Saskatchewan Brothers' Clothing Company Rooted in Passion for Forestry

Saskatchewan Brothers' Clothing Company Rooted in Passion for Forestry

How TransCanada helped plant the foundation for tentree clothing

Brothers in business: Kalen (left) and Derrick Emsley run a successful apparel company — something they say wouldn't have been possible without some help from TransCanada.

Putting down roots: These trees were planted just northeast of Regina as part of the Emsleys' first business, Greenfield Carbon Offsetters Inc.

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A passion for the environment led these Saskatchewan brothers to launch @tentree.
Thursday, June 8, 2017 - 9:00am

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Brothers Kalen and Derrick Emsley are not even 30 years old and already their lives have taken them across the country and around the world.

As the founders of tentree, their journey took them from their hometown of Regina, Sask. to the corporate oil and gas city of Calgary and most recently, to the creative design and apparel hub of Vancouver.

tentree is a popular apparel company that plants at least 10 trees worldwide for each item sold.

“For us, it’s always been about protecting the world you play in,” said Kalen Emsley, tentree’s Chief Marketing Officer.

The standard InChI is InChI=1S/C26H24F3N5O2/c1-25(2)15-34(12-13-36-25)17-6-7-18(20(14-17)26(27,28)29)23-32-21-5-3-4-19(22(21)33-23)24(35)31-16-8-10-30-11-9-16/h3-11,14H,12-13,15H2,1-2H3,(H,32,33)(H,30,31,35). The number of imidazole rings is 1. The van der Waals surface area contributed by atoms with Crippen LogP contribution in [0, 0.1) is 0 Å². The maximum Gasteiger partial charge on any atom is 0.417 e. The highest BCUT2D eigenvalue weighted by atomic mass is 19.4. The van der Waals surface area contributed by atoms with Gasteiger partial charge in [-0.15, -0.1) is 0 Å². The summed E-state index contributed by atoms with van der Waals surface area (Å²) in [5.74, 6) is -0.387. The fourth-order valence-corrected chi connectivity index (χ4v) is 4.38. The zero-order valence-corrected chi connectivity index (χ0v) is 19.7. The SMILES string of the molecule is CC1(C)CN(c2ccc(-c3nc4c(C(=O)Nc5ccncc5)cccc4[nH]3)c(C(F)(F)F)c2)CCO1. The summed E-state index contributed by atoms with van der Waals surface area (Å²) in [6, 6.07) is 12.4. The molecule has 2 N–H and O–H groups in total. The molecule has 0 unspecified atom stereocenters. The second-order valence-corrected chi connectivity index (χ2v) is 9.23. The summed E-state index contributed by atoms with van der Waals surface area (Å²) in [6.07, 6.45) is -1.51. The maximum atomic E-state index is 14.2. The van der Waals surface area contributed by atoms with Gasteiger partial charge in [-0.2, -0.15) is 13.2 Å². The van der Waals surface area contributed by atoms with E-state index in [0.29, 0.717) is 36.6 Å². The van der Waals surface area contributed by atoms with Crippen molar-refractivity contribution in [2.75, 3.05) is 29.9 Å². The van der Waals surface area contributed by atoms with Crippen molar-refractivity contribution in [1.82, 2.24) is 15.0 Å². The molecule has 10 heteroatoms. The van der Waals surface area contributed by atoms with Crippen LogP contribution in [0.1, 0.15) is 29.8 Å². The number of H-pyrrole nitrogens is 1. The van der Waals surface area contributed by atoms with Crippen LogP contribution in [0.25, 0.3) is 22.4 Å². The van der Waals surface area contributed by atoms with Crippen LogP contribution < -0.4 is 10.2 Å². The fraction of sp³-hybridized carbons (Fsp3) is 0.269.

Kalen and his brother have had their share of bumps along the way – but their passion to make a positive impact on the environment has been the defining theme of their journey and TransCanada is proud to have played a role in their success as entrepreneurs.

Entrepreneurial spirit

In 2008, Emsley, then 19, and his brother, 18, headed to Calgary from their hometown of Regina on a roadshow of presentations to court big oil and gas corporations. 

Their pitch? A new business called Greenfield Carbon Offsetters Inc. that would plant trees on otherwise unusable farm land so that companies could purchase carbon credits to offset their emissions.

The brothers had a year and a half of research on the topic to back them up, an innovative business idea and plenty of practice sessions under their belt – their dad would pretend they were on Dragons’ Den and even brought out Monopoly money for effect.